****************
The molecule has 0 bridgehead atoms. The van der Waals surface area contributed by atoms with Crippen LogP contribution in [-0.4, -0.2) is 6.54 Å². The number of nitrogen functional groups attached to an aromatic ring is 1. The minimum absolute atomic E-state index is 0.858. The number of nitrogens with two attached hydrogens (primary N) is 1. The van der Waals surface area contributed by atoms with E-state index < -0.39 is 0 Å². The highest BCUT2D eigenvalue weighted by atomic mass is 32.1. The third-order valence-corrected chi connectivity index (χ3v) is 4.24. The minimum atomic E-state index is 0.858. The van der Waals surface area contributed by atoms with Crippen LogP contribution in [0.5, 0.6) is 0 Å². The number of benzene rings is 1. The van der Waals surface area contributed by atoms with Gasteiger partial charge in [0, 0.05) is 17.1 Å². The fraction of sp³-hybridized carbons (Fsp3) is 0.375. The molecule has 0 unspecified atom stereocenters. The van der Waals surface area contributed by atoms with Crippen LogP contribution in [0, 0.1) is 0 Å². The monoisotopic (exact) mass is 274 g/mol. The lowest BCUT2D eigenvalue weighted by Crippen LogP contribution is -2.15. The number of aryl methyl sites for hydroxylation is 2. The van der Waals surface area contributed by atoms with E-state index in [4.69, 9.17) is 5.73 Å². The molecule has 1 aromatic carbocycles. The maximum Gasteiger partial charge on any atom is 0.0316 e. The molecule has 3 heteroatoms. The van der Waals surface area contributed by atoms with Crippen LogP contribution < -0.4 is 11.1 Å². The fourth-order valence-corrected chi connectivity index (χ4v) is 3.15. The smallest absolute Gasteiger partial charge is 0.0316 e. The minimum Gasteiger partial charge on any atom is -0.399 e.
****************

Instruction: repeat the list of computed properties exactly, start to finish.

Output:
The molecule has 0 bridgehead atoms. The van der Waals surface area contributed by atoms with Crippen LogP contribution in [-0.4, -0.2) is 6.54 Å². The number of nitrogen functional groups attached to an aromatic ring is 1. The minimum absolute atomic E-state index is 0.858. The number of nitrogens with two attached hydrogens (primary N) is 1. The van der Waals surface area contributed by atoms with E-state index < -0.39 is 0 Å². The highest BCUT2D eigenvalue weighted by atomic mass is 32.1. The third-order valence-corrected chi connectivity index (χ3v) is 4.24. The minimum atomic E-state index is 0.858. The van der Waals surface area contributed by atoms with Crippen LogP contribution in [0.5, 0.6) is 0 Å². The number of benzene rings is 1. The van der Waals surface area contributed by atoms with Gasteiger partial charge in [0, 0.05) is 17.1 Å². The fraction of sp³-hybridized carbons (Fsp3) is 0.375. The molecule has 0 unspecified atom stereocenters. The van der Waals surface area contributed by atoms with Crippen LogP contribution in [0, 0.1) is 0 Å². The monoisotopic (exact) mass is 274 g/mol. The lowest BCUT2D eigenvalue weighted by Crippen LogP contribution is -2.15. The number of aryl methyl sites for hydroxylation is 2. The van der Waals surface area contributed by atoms with E-state index in [4.69, 9.17) is 5.73 Å². The molecule has 1 aromatic carbocycles. The maximum Gasteiger partial charge on any atom is 0.0316 e. The molecule has 3 heteroatoms. The van der Waals surface area contributed by atoms with Crippen LogP contribution < -0.4 is 11.1 Å². The fourth-order valence-corrected chi connectivity index (χ4v) is 3.15. The smallest absolute Gasteiger partial charge is 0.0316 e. The minimum Gasteiger partial charge on any atom is -0.399 e.